Names of the Ottoman Empire

The state of the Ottomans which began as part of the Anatolian Seljuk Sultanate and became an independent Empire, has been known historically by different names at different periods and in various languages. This page surveys the history of these names and their usage.

Beylik phase

State phase, 1299

The first declaration of statehood happened under Osman I.

  • Āl-e Uṯmān (Arabic: آل عثمان‎; also transliterated as Âl-i Othman)

Empire phase, 1453

  • Medieval Latin: Turchia (Turkey) or Imperium Turcicum (Turkish Empire)[1]
  • English: Ottoman Empire, Osmanic Empire, Osmanian Empire, Turkey, Turkish Empire
  • Ottoman Turkish: دولت عليه عثمانيه Devlet-i Âliye-yi Osmâniyye (The Sublime Ottoman State)[2]
  • Ottoman Turkish: Devlet-i Âliye (The Sublime State)
  • Ottoman Turkish: Devlet-i Ebed-Müddet (The Eternal State)
  • Ottoman Turkish: Memâlik-i Mahrûse (The Well-Protected Domains)
  • Ottoman Turkish: Memâlik-i Mahrûse-i Osmanî (The Well-Protected Domains of the Ottomans)
  • Modern Turkish: Osmanlı İmparatorluğu (Ottoman Empire), Osmanlı Devleti (Ottoman State)
  • Azerbaijani: Osmanlı İmperiyası (Ottoman Empire), Osmanlı Dövləti (Ottoman State)
  • Albanian: Perandoria Osmane (occasionally but very seldom "Otomane")
  • Arabic: الدولةُ العليةُ العثمانيةُ Ad-Dawlat al-ʿAliya al-ʿUṯmāniyya (The Sublime Ottoman State) or الدولةُ العثمانيةُ Ad-Dawla Al-ʿUṯmāniyya
  • Armenian: Օսմանյան Կայսրություն (Osmanyan Kaysroutyoun)
  • Bosnian, Croatian, Serbian: Османско царство (Osmansko Carstvo) / Отоманско царство (Otomansko Carstvo)
  • Bulgarian: Османска империя (Osmanska Imperia)
  • Danish: Det Osmanske Rige (the Ottoman realm)
  • Greek: Οθωμανική Αυτοκρατορία (Othomanikí Aftokratoría), informally, Τουρκιά (Tourkiâ)
  • ოსმალეთის იმპერია (Osmaletis Imperia)
  • German: Osmanisches Reich (or Türkisches Reich)
  • Hungarian: Oszmán Birodalom (Osman Empire)
  • Macedonian: Отоманска Империја (Otomanska Imperija) or Османлиска Империја (Osmanliska Imperija)
  • Persian: امپراطوری عثمانی (Empraturi Osmani)
  • Swedish: Osmanska riket (the Ottoman realm)[3]

In diplomatic circles, the Ottoman government was often referred to as the "Porte" or the "Sublime Porte," a literal translation of the Ottoman Turkish Bâb-ı Âlî, which was the only gate of Topkapı Palace open to foreigners and the location where the Sultan and his viziers greeted ambassadors.

References

  1. ^ K.H. Karpat, "Historical continuity and identity change or How to be modern Muslim, Ottoman, and Turk", in: K.H. Karpat (ed.), Ottoman past and today's Turkey (2000), 1-28, esp. 20; G. Ágoston & B.A. Masters, Encyclopedia of the Ottoman Empire (2009), 574.
  2. ^ O. Özgündenli, "Persian Manuscripts in Ottoman and Modern Turkish Libraries", Encyclopaedia Iranica, Online Edition, (LINK)
  3. ^ http://www.ne.se/osmanska-riket

External links

Historic maps using the alternative names of the Ottoman Empire

  • Historic map by John Bartholomew & Co.: Changes in Turkey in Europe, 1856 to 1878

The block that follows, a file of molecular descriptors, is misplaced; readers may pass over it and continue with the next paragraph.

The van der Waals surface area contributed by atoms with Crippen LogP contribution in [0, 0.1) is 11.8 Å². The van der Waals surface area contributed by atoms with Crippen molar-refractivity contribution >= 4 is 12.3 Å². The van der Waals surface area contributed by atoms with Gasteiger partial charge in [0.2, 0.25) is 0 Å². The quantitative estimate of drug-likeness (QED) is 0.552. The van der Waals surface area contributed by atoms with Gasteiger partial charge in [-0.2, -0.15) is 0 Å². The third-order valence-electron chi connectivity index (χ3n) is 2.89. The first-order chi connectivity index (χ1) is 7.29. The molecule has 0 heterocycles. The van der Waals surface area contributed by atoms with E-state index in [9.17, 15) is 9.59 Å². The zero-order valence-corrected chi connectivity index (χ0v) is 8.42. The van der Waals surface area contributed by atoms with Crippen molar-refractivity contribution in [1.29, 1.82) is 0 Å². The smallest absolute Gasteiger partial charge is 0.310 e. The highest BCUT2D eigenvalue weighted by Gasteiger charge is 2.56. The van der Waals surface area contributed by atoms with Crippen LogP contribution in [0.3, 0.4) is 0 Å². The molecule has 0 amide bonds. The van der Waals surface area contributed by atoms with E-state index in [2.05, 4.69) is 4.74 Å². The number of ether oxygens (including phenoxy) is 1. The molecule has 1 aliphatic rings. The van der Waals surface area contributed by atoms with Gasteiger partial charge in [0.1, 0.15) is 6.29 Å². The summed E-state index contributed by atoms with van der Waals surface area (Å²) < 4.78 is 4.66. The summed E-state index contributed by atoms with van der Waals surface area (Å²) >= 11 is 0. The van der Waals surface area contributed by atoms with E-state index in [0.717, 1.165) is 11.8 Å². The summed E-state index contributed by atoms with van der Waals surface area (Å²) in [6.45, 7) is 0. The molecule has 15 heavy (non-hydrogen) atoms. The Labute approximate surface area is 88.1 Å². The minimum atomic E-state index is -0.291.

• Map of Turkey in Europe and Hungary in the 17th century, engraved by J. Russell, published in Barclay's Universal Dictionary, 1823
  • Map of Turkey in Europe and Hungary in the 17th century, engraved by J. Barlow, published by Brightly & Kinnersley in the Rev. E. Blomfield's A Complete and Universal Dictionary, 1812
  • Map of Turkey in Europe and Hungary, drawn and engraved by Sidney Hall, published in the General Atlas of Ancient and Modern Geography, 1827
  • Map of Turkey in Europe by J. Rapkin, published by J & F Tallis, London, Edinburgh & Dublin, c.1850
  • Map of Turkey in Europe by Sidney Hall, printed in colours by Fr. Schenck, Edinburgh and published by A & C Black, c.1856
  • Map of Turkey in Europe by J. Wyld, engraved by N.R. Hewitt and published in Edinburgh by John Thompson & Co., c.1823
  • Map of Turkey in Europe engraved by A. Findlay and published by Thomas Kelly in A New and Complete System of Universal Geography, 1818
  • Map of Turkey in Europe by John Archer, published in The National Encyclopedia Atlas, 1868
  • Map of Turkey in Europe by Keith Johnston. Published in Keith Johnston's The Royal Atlas of Modern Geography, 1861
  • Map of Turkey in Asia engraved by John Archer, published in The College Atlas, c.1850
  • Map of Turkey in Asia by J. Bartholomew, published in Philips' Imperial Library Atlas (edited by William Hughes), London, 1864
  • Map of Turkey in Asia (Asia Minor) and Transcaucasia" by Keith Johnston, published in Keith Johnston's The Royal Atlas of Modern Geography, 1861
  • Map of Turkey in Asia engraved by J. Russell, published in Barclay's Universal Dictionary, 1823
  • Map of Turkey in Asia engraved by Sidney Hall and published in Black's General Atlas, Edinburgh, 1846
  • Map of Turkey in Asia in Kelly's New System of Universal Geography, 1828
  • Map of Turkey in Asia published in Cooke's Geography, 1817
  • Map of the Turkish Empire in Europe and Asia, by George Cram, c.1890
  • Map of the Turkish Empire (Natoliam, Turcia Turcicive Imperii) published by De Jode, c.1590
  • Map of the Turkish Empire (Imperium Turcicum in Europa, Asia et Africa; regiones proprias, tributarias, clientelares) by Johann Baptist Homann, c.1720
  • Map of the Turkish Empire (Imperium Turcicum complectens Europae, Asiae et Africae) by P. Schenk, Amsterdam, c. 1720
  • Map of the Turkish Empire (Turcicum Imperium) by Jodocus Hondius, 1607. Published in English by Michael Sparke, London, 1635
  • Map of the Turkish Empire (1844)
  • Map of the Turkish Empire in Europe and Asia, published by Letts, London, 1883
  • Turcicum Imperium
  • Turcicum Imperium
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